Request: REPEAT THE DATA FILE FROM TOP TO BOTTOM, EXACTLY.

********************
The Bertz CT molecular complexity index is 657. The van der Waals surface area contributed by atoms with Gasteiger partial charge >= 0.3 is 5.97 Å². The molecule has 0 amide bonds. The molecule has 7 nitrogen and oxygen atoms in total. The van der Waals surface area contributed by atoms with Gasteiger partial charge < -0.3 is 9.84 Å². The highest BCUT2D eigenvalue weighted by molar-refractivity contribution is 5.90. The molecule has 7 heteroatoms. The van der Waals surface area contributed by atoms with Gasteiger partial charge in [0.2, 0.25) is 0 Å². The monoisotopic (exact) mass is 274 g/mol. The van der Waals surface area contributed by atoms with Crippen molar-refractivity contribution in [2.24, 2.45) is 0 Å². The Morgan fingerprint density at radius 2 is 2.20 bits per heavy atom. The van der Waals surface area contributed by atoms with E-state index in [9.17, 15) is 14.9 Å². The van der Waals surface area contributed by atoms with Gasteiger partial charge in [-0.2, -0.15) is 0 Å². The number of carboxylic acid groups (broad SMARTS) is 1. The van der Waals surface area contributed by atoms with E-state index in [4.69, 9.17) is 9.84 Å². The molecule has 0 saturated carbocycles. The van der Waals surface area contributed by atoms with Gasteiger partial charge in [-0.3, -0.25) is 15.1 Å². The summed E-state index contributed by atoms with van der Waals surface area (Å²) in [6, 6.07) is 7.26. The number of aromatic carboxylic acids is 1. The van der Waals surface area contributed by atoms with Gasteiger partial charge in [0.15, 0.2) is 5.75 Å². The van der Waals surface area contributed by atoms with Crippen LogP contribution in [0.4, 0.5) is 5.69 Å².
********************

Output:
The Bertz CT molecular complexity index is 657. The van der Waals surface area contributed by atoms with Gasteiger partial charge >= 0.3 is 5.97 Å². The molecule has 0 amide bonds. The molecule has 7 nitrogen and oxygen atoms in total. The van der Waals surface area contributed by atoms with Gasteiger partial charge < -0.3 is 9.84 Å². The highest BCUT2D eigenvalue weighted by molar-refractivity contribution is 5.90. The molecule has 7 heteroatoms. The van der Waals surface area contributed by atoms with Gasteiger partial charge in [0.2, 0.25) is 0 Å². The monoisotopic (exact) mass is 274 g/mol. The van der Waals surface area contributed by atoms with Crippen molar-refractivity contribution in [2.24, 2.45) is 0 Å². The Morgan fingerprint density at radius 2 is 2.20 bits per heavy atom. The van der Waals surface area contributed by atoms with E-state index in [9.17, 15) is 14.9 Å². The van der Waals surface area contributed by atoms with Gasteiger partial charge in [-0.2, -0.15) is 0 Å². The number of carboxylic acid groups (broad SMARTS) is 1. The van der Waals surface area contributed by atoms with E-state index in [4.69, 9.17) is 9.84 Å². The molecule has 0 saturated carbocycles. The van der Waals surface area contributed by atoms with Gasteiger partial charge in [-0.3, -0.25) is 15.1 Å². The summed E-state index contributed by atoms with van der Waals surface area (Å²) in [6, 6.07) is 7.26. The number of aromatic carboxylic acids is 1. The van der Waals surface area contributed by atoms with Gasteiger partial charge in [0.15, 0.2) is 5.75 Å². The van der Waals surface area contributed by atoms with Crippen LogP contribution in [0.4, 0.5) is 5.69 Å².